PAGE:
As a report published yesterday by the Greens/EFA group in the European Parliament discloses, the German chemicals company BASF has used aggressive tax planning strategies to avoid paying 923m Euro between 2010 and 2014. Just like so many corporations before them, BASF used the well-known tools of creative tax accounting: dividends from subsidiaries were transferred to 100% exempted holding companies in the Netherlands; an inflated Maltese subsidiary was used in order to give loans to other subsidiaries under a preferential tax regime; a Swiss company was used to acquire BASF patents; and an excess profit ruling scheme in Belgium that was considered as illegal state aid by the European Commission in 2016.
Again and again, such cases show the necessity to move towards unitary taxation of corporations to close existing loopholes and prevent frictions between national tax systems. Until now, subsidiaries of multinational firms were counted as independent entities. This allows multinationals to relocate their profits even within the European Union to avoid paying higher tax rates. As the Greens have often highlighted in the past, the findings are anything but new: the Apple case has recently shown how it was possible for the tech giant to allocate profits to a fictional ‘head office’ with no employees or premises and that was not based in any county. This allowed Apple to pay only 0.005% of effective corporate taxes in 2014.
It’s high time to stop these business practices and achieve tax justice.
Yesterday, the Economic and Financial Affairs Council (ECOFIN) discussed a proposal made by the European Commission to introduce a common and consolidated base for the taxation of corporations (CCCTB). What sounds rather technical is, however, a powerful tool in the fight against tax avoidance. It establishes a single set of rules for the calculation of the tax that corporations have to pay in EU Member States.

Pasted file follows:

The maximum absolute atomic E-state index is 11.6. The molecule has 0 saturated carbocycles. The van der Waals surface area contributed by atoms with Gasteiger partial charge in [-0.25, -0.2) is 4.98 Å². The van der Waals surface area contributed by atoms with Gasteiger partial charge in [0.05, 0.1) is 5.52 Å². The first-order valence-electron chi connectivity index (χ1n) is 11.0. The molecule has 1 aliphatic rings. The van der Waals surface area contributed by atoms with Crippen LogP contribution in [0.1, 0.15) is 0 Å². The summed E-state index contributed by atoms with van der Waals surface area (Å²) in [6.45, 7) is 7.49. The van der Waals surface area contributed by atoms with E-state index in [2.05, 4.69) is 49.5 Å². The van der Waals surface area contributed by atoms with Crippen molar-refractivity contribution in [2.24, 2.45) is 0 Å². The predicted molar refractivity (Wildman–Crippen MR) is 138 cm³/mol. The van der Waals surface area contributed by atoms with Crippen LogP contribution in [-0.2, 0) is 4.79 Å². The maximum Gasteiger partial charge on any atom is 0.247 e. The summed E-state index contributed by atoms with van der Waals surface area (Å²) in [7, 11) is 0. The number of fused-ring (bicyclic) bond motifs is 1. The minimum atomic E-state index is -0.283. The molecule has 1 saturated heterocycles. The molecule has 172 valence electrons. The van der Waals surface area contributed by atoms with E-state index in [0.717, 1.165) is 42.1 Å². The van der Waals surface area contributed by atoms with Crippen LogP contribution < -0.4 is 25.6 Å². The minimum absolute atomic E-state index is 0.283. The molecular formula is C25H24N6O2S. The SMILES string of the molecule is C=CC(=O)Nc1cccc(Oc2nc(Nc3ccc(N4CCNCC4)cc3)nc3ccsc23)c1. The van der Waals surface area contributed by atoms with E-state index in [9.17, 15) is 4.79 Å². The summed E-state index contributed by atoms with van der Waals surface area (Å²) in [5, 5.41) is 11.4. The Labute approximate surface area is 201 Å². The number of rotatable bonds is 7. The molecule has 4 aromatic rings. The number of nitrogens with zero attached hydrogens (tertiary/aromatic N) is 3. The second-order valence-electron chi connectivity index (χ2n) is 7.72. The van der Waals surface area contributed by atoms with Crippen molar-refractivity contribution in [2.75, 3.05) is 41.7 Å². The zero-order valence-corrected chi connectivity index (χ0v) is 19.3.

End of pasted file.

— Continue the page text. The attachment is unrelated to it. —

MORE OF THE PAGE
A key principle of fair taxation is that the nature of business operations needs to be reflected in corporate taxation. But this can only be done if corporations are taxed as a whole and on the same thing. Introducing a common tax base is an important step towards taxing multinationals where they do their business at the tax rates of Member States. It also allows a taxation at the source of business operations: losses in one state can no longer be offset with gains in other states.
The next step - to be followed at a later stage - is the introduction of a consolidated tax base across Member States to create a balance sheet that covers the operations of all subsidiaries within the European Union. Double taxation and unnecessary bureaucratic burdens can thus be reduced, which would make business in the European Union much easier for corporations, and tax authorities would consequently have less trouble with corporate tax tricks.
Nevertheless, more effort is needed to regain fairness in corporate taxation and restore the trust of citizens. Although ambitious, CCCTB is not a recipe against tax competition between Member States. The large spread between corporate taxes, ranging from 12.5% in Ireland to up to 33.3% in Germany, France and Belgium, sets an incentive for global corporations to defer profits to the cheapest locations.
Greens therefore advocate for a minimum tax rate to prevent countries from participating in a vicious race-to-the-bottom that will eventually harm public finances and lead to even more tax injustice.
A unitary base is nevertheless a huge achievement as it benefits businesses, states, and their citizens alike. We, as Greens, support this step as it shows that the European Union can deliver on a more equitable Europe.
Photo: The German chemicals company BASF has used aggressive tax planning strategies to avoid paying 923m Euro between 2010 and 2014 via Shutterstock